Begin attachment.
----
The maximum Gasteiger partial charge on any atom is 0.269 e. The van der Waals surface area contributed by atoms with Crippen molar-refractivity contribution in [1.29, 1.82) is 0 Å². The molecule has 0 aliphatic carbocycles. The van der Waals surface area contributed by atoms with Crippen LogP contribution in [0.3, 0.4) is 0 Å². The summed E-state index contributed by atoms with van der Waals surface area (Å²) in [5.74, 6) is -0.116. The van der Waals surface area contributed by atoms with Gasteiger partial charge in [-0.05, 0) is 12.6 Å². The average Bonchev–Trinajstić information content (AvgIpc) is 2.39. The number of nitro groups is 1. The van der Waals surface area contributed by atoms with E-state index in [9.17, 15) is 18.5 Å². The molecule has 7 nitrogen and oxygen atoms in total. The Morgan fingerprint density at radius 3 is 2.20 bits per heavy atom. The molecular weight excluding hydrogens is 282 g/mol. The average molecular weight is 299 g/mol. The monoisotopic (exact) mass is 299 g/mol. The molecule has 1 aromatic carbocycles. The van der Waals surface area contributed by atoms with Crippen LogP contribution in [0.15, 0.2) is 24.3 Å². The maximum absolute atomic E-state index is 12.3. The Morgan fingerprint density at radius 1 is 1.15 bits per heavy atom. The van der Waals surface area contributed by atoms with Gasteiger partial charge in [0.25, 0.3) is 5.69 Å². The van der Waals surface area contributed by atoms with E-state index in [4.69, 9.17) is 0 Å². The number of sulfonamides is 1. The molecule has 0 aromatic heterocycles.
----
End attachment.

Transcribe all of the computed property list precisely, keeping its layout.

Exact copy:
The maximum Gasteiger partial charge on any atom is 0.269 e. The van der Waals surface area contributed by atoms with Crippen molar-refractivity contribution in [1.29, 1.82) is 0 Å². The molecule has 0 aliphatic carbocycles. The van der Waals surface area contributed by atoms with Crippen LogP contribution in [0.3, 0.4) is 0 Å². The summed E-state index contributed by atoms with van der Waals surface area (Å²) in [5.74, 6) is -0.116. The van der Waals surface area contributed by atoms with Gasteiger partial charge in [-0.05, 0) is 12.6 Å². The average Bonchev–Trinajstić information content (AvgIpc) is 2.39. The number of nitro groups is 1. The van der Waals surface area contributed by atoms with E-state index in [9.17, 15) is 18.5 Å². The molecule has 7 nitrogen and oxygen atoms in total. The Morgan fingerprint density at radius 3 is 2.20 bits per heavy atom. The molecular weight excluding hydrogens is 282 g/mol. The average molecular weight is 299 g/mol. The monoisotopic (exact) mass is 299 g/mol. The molecule has 1 aromatic carbocycles. The van der Waals surface area contributed by atoms with Crippen LogP contribution in [0.15, 0.2) is 24.3 Å². The maximum absolute atomic E-state index is 12.3. The Morgan fingerprint density at radius 1 is 1.15 bits per heavy atom. The van der Waals surface area contributed by atoms with Gasteiger partial charge in [0.25, 0.3) is 5.69 Å². The van der Waals surface area contributed by atoms with E-state index in [4.69, 9.17) is 0 Å². The number of sulfonamides is 1. The molecule has 0 aromatic heterocycles.